Rent or buy
Advies, Hypotheek, Wonen
U are looking to rent or buy a house in the Netherlands?
Housing in Holling would be the perfect guide for u. It contains a lot of information about renting and buying a house. One of the greatest challenge u have to stand up to is the question you have to answer yourself. Rent or Buy?
Connie Moser takes a look at 'Housing in Holland' an essential read to help you on your way. Housing in Holland Understanding the Dutch property market will help you put things in perspective, both historically and in the current market, although such knowledge won't necessarily make your house-hunting any less frustrating. Those with subsidised housing tend not to move onwards, and demand far outweighs supply. Students are pushed to rent rooms slightly larger than a shoebox for ridiculous fees, the younger generation of workers find it nearly impossible to secure reasonably priced accommodation and starters looking to purchase their first home are often forced to compete in a lottery draw to even be allowed to buy.
Particularly in the larger cities, this translates into higher prices across the board. Add to that the non-delivery of adequate new homes on schedule coupled with continued lack of space and you start to understand how tight the market is.
Housing in Holland was written to help guide the English-speaking foreigner through the process of renting or purchasing a house or apartment.
The well-researched references combined with clear, informative text and photographs makes Housing in Holland 2.0 an invaluable guide for the home-hunter. Sample options are presented and the issues people face when buying or renting properties are described and simplified.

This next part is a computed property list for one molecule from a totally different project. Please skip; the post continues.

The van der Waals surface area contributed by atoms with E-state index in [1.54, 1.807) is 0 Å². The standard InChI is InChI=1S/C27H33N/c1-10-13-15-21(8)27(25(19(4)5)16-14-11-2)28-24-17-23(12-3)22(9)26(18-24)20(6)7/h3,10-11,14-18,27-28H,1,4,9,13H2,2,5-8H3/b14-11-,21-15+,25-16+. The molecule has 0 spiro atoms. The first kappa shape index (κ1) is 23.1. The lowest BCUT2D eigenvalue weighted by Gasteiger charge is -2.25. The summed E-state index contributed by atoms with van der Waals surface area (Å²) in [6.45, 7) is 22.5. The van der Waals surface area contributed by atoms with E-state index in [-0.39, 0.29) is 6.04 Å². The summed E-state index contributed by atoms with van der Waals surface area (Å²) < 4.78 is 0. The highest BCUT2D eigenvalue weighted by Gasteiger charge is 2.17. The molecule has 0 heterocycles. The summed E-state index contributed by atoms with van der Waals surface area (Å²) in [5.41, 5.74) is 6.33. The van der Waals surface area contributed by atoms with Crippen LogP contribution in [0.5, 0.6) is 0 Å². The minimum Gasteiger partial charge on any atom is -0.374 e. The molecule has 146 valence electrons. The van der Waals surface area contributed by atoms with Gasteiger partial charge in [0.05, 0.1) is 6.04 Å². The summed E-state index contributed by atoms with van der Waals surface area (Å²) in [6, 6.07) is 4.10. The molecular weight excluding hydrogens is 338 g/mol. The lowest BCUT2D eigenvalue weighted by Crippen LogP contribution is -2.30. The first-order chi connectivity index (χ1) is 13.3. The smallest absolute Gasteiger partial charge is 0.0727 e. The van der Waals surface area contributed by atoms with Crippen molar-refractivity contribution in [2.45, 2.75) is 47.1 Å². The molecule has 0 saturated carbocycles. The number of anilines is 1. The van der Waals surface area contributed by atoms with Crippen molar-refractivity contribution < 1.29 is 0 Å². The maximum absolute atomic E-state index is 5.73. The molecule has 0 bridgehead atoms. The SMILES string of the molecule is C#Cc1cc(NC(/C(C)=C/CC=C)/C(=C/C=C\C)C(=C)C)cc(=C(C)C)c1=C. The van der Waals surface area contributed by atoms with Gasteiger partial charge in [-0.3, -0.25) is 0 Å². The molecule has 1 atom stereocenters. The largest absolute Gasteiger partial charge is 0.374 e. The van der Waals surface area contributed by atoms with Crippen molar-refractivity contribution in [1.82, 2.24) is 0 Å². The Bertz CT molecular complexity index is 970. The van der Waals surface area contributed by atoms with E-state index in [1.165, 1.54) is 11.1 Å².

After all life is hard enough as it is and we do not need all the problems later.
Expatriates can always rely on the services of housing agencies to assist them in finding a rented accommodation, however a two-month deposit plus a finders-fee of one month’s rental plus 19 percent BTW for the estate agent makes even getting started an investment. The book also warns of things like illegal sub-letting, scams, temporary contracts, unreasonable demands, your rights as a renter and what to do if you face problems with untrustworthy landlords. The many Dutch abbreviations used in newspaper advertisements to save space as well as common house-hunting vocabulary are given along with a generous list of reputable letting agents and website portals for real estate. Even room rentals and houseboats are included.
Expatriates often wonder if they should purchase or rent. In light of the hard-to-predict Dutch housing market, it’s not an easy choice. Renters can minimise their risks: the monthly rent is fixed and with a diplomatic clause included in the rental contract, occupancy can be terminated within two months. There’s also no worry about maintenance costs or insuring the property. Purchasing a house however, can be tax beneficial. Even though some 10 percent above the purchase price will go for deed transference; notary and estate agent fees there are certain costs which can be deducted – such as mortgage interest.